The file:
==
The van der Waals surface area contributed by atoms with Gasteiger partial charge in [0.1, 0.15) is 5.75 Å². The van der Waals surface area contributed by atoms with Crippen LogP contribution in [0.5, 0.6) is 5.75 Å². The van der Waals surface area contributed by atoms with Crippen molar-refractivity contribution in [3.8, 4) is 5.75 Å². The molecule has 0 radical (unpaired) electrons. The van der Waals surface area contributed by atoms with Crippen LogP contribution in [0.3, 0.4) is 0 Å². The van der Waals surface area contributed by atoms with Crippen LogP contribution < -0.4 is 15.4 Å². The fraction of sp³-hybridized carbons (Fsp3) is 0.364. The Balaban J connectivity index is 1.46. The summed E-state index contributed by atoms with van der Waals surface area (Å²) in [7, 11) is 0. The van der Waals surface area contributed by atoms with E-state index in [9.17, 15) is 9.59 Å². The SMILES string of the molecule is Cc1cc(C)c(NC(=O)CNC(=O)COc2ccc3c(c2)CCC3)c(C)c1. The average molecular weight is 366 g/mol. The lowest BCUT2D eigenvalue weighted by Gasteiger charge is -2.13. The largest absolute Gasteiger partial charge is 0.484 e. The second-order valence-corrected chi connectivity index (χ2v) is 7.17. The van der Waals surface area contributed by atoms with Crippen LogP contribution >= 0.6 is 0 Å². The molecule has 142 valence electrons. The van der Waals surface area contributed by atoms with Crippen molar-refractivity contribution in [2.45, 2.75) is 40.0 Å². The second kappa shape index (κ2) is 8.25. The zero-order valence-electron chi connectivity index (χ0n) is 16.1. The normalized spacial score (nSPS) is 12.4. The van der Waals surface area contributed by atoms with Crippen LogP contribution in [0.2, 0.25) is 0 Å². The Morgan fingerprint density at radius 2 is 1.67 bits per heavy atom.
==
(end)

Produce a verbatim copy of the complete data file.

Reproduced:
The van der Waals surface area contributed by atoms with Gasteiger partial charge in [0.1, 0.15) is 5.75 Å². The van der Waals surface area contributed by atoms with Crippen LogP contribution in [0.5, 0.6) is 5.75 Å². The van der Waals surface area contributed by atoms with Crippen molar-refractivity contribution in [3.8, 4) is 5.75 Å². The molecule has 0 radical (unpaired) electrons. The van der Waals surface area contributed by atoms with Crippen LogP contribution in [0.3, 0.4) is 0 Å². The van der Waals surface area contributed by atoms with Crippen LogP contribution < -0.4 is 15.4 Å². The fraction of sp³-hybridized carbons (Fsp3) is 0.364. The Balaban J connectivity index is 1.46. The summed E-state index contributed by atoms with van der Waals surface area (Å²) in [7, 11) is 0. The van der Waals surface area contributed by atoms with E-state index in [9.17, 15) is 9.59 Å². The SMILES string of the molecule is Cc1cc(C)c(NC(=O)CNC(=O)COc2ccc3c(c2)CCC3)c(C)c1. The average molecular weight is 366 g/mol. The lowest BCUT2D eigenvalue weighted by Gasteiger charge is -2.13. The largest absolute Gasteiger partial charge is 0.484 e. The second-order valence-corrected chi connectivity index (χ2v) is 7.17. The van der Waals surface area contributed by atoms with Crippen LogP contribution >= 0.6 is 0 Å². The molecule has 142 valence electrons. The van der Waals surface area contributed by atoms with Crippen molar-refractivity contribution in [2.45, 2.75) is 40.0 Å². The second kappa shape index (κ2) is 8.25. The zero-order valence-electron chi connectivity index (χ0n) is 16.1. The normalized spacial score (nSPS) is 12.4. The van der Waals surface area contributed by atoms with Crippen LogP contribution in [0.2, 0.25) is 0 Å². The Morgan fingerprint density at radius 2 is 1.67 bits per heavy atom.